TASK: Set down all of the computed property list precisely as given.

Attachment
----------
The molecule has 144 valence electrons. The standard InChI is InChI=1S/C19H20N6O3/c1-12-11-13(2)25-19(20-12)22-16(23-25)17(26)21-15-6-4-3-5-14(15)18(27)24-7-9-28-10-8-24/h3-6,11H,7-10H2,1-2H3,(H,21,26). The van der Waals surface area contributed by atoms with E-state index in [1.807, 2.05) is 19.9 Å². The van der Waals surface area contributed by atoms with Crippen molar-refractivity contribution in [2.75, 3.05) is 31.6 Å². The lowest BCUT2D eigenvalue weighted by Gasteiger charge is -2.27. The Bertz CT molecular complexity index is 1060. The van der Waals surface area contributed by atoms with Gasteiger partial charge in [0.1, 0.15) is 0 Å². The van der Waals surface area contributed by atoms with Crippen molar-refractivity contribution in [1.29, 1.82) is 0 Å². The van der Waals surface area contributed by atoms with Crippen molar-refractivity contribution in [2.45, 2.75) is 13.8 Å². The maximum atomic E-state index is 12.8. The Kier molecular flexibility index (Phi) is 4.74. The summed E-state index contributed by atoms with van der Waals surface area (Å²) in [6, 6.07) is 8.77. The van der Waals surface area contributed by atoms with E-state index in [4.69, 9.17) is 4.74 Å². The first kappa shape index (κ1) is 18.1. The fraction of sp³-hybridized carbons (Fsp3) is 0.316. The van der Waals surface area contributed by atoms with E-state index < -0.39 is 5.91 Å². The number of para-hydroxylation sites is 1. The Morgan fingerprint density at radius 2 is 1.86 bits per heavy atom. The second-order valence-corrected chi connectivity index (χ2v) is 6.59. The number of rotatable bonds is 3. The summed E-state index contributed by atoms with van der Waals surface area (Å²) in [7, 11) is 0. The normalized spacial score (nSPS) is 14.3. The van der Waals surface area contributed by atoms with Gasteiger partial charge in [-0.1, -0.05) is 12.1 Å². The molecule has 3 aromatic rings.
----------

The molecule has 144 valence electrons. The standard InChI is InChI=1S/C19H20N6O3/c1-12-11-13(2)25-19(20-12)22-16(23-25)17(26)21-15-6-4-3-5-14(15)18(27)24-7-9-28-10-8-24/h3-6,11H,7-10H2,1-2H3,(H,21,26). The van der Waals surface area contributed by atoms with E-state index in [1.807, 2.05) is 19.9 Å². The van der Waals surface area contributed by atoms with Crippen molar-refractivity contribution in [2.75, 3.05) is 31.6 Å². The lowest BCUT2D eigenvalue weighted by Gasteiger charge is -2.27. The Bertz CT molecular complexity index is 1060. The van der Waals surface area contributed by atoms with Gasteiger partial charge in [0.1, 0.15) is 0 Å². The van der Waals surface area contributed by atoms with Crippen molar-refractivity contribution in [1.29, 1.82) is 0 Å². The van der Waals surface area contributed by atoms with Crippen molar-refractivity contribution in [2.45, 2.75) is 13.8 Å². The maximum atomic E-state index is 12.8. The Kier molecular flexibility index (Phi) is 4.74. The summed E-state index contributed by atoms with van der Waals surface area (Å²) in [6, 6.07) is 8.77. The van der Waals surface area contributed by atoms with E-state index in [4.69, 9.17) is 4.74 Å². The first kappa shape index (κ1) is 18.1. The fraction of sp³-hybridized carbons (Fsp3) is 0.316. The van der Waals surface area contributed by atoms with E-state index < -0.39 is 5.91 Å². The number of para-hydroxylation sites is 1. The Morgan fingerprint density at radius 2 is 1.86 bits per heavy atom. The second-order valence-corrected chi connectivity index (χ2v) is 6.59. The number of rotatable bonds is 3. The summed E-state index contributed by atoms with van der Waals surface area (Å²) in [7, 11) is 0. The normalized spacial score (nSPS) is 14.3. The van der Waals surface area contributed by atoms with Gasteiger partial charge in [-0.1, -0.05) is 12.1 Å². The molecule has 3 aromatic rings.